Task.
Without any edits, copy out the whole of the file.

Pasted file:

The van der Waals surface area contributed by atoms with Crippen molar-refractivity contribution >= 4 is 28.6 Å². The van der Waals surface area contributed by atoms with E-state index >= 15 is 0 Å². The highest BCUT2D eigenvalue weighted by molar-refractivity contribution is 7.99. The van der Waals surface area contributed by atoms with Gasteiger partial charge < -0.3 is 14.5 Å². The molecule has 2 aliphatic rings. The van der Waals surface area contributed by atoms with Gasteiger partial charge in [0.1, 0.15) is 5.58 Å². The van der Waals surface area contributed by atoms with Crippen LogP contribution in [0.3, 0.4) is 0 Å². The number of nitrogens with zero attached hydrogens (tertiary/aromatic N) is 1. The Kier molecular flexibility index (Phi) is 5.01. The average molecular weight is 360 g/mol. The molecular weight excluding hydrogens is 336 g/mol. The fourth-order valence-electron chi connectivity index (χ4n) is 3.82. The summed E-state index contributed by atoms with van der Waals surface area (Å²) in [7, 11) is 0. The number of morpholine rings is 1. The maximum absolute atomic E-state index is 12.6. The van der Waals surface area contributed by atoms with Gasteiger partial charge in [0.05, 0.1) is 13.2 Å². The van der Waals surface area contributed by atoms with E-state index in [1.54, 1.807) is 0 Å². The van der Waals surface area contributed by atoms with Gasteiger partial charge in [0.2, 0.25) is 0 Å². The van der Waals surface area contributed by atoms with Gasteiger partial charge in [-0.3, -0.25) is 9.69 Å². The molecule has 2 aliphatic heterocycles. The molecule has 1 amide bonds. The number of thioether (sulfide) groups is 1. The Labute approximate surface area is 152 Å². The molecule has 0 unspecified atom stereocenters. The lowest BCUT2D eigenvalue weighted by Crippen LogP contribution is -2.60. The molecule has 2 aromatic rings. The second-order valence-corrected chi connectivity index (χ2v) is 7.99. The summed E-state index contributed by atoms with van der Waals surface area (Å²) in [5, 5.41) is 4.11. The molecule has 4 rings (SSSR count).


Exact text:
The van der Waals surface area contributed by atoms with Crippen molar-refractivity contribution >= 4 is 28.6 Å². The van der Waals surface area contributed by atoms with E-state index >= 15 is 0 Å². The highest BCUT2D eigenvalue weighted by molar-refractivity contribution is 7.99. The van der Waals surface area contributed by atoms with Gasteiger partial charge < -0.3 is 14.5 Å². The molecule has 2 aliphatic rings. The van der Waals surface area contributed by atoms with Gasteiger partial charge in [0.1, 0.15) is 5.58 Å². The van der Waals surface area contributed by atoms with Crippen LogP contribution in [0.3, 0.4) is 0 Å². The number of nitrogens with zero attached hydrogens (tertiary/aromatic N) is 1. The Kier molecular flexibility index (Phi) is 5.01. The average molecular weight is 360 g/mol. The molecular weight excluding hydrogens is 336 g/mol. The fourth-order valence-electron chi connectivity index (χ4n) is 3.82. The summed E-state index contributed by atoms with van der Waals surface area (Å²) in [7, 11) is 0. The number of morpholine rings is 1. The maximum absolute atomic E-state index is 12.6. The van der Waals surface area contributed by atoms with Gasteiger partial charge in [0.05, 0.1) is 13.2 Å². The van der Waals surface area contributed by atoms with E-state index in [1.54, 1.807) is 0 Å². The van der Waals surface area contributed by atoms with Gasteiger partial charge in [0.2, 0.25) is 0 Å². The van der Waals surface area contributed by atoms with Gasteiger partial charge in [-0.3, -0.25) is 9.69 Å². The molecule has 2 aliphatic heterocycles. The molecule has 1 amide bonds. The number of thioether (sulfide) groups is 1. The Labute approximate surface area is 152 Å². The molecule has 0 unspecified atom stereocenters. The lowest BCUT2D eigenvalue weighted by Crippen LogP contribution is -2.60. The molecule has 2 aromatic rings. The second-order valence-corrected chi connectivity index (χ2v) is 7.99. The summed E-state index contributed by atoms with van der Waals surface area (Å²) in [5, 5.41) is 4.11. The molecule has 4 rings (SSSR count).